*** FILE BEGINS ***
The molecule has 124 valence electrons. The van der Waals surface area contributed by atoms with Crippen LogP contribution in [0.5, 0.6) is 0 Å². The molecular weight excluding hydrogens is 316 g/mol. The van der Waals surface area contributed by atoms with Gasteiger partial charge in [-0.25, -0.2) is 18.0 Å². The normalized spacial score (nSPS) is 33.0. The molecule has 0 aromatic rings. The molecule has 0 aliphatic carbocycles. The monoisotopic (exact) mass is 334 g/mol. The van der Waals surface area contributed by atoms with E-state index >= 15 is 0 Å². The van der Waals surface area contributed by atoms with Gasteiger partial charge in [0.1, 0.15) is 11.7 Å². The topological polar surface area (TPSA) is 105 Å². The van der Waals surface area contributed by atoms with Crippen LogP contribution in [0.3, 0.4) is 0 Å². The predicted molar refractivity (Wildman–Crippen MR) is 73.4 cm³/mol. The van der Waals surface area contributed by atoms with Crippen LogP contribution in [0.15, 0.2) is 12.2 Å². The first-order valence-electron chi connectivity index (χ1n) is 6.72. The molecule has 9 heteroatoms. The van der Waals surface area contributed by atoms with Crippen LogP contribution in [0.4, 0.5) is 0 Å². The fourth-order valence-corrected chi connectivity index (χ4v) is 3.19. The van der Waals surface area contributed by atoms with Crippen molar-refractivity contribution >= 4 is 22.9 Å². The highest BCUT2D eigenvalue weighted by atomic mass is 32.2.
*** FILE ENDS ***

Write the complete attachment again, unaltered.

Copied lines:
The molecule has 124 valence electrons. The van der Waals surface area contributed by atoms with Crippen LogP contribution in [0.5, 0.6) is 0 Å². The molecular weight excluding hydrogens is 316 g/mol. The van der Waals surface area contributed by atoms with Gasteiger partial charge in [-0.25, -0.2) is 18.0 Å². The normalized spacial score (nSPS) is 33.0. The molecule has 0 aromatic rings. The molecule has 0 aliphatic carbocycles. The monoisotopic (exact) mass is 334 g/mol. The van der Waals surface area contributed by atoms with E-state index >= 15 is 0 Å². The van der Waals surface area contributed by atoms with Gasteiger partial charge in [0.1, 0.15) is 11.7 Å². The topological polar surface area (TPSA) is 105 Å². The van der Waals surface area contributed by atoms with Crippen LogP contribution in [0.3, 0.4) is 0 Å². The predicted molar refractivity (Wildman–Crippen MR) is 73.4 cm³/mol. The van der Waals surface area contributed by atoms with Crippen LogP contribution in [0.15, 0.2) is 12.2 Å². The first-order valence-electron chi connectivity index (χ1n) is 6.72. The molecule has 9 heteroatoms. The van der Waals surface area contributed by atoms with Crippen LogP contribution in [0.4, 0.5) is 0 Å². The fourth-order valence-corrected chi connectivity index (χ4v) is 3.19. The van der Waals surface area contributed by atoms with Crippen molar-refractivity contribution >= 4 is 22.9 Å². The highest BCUT2D eigenvalue weighted by atomic mass is 32.2.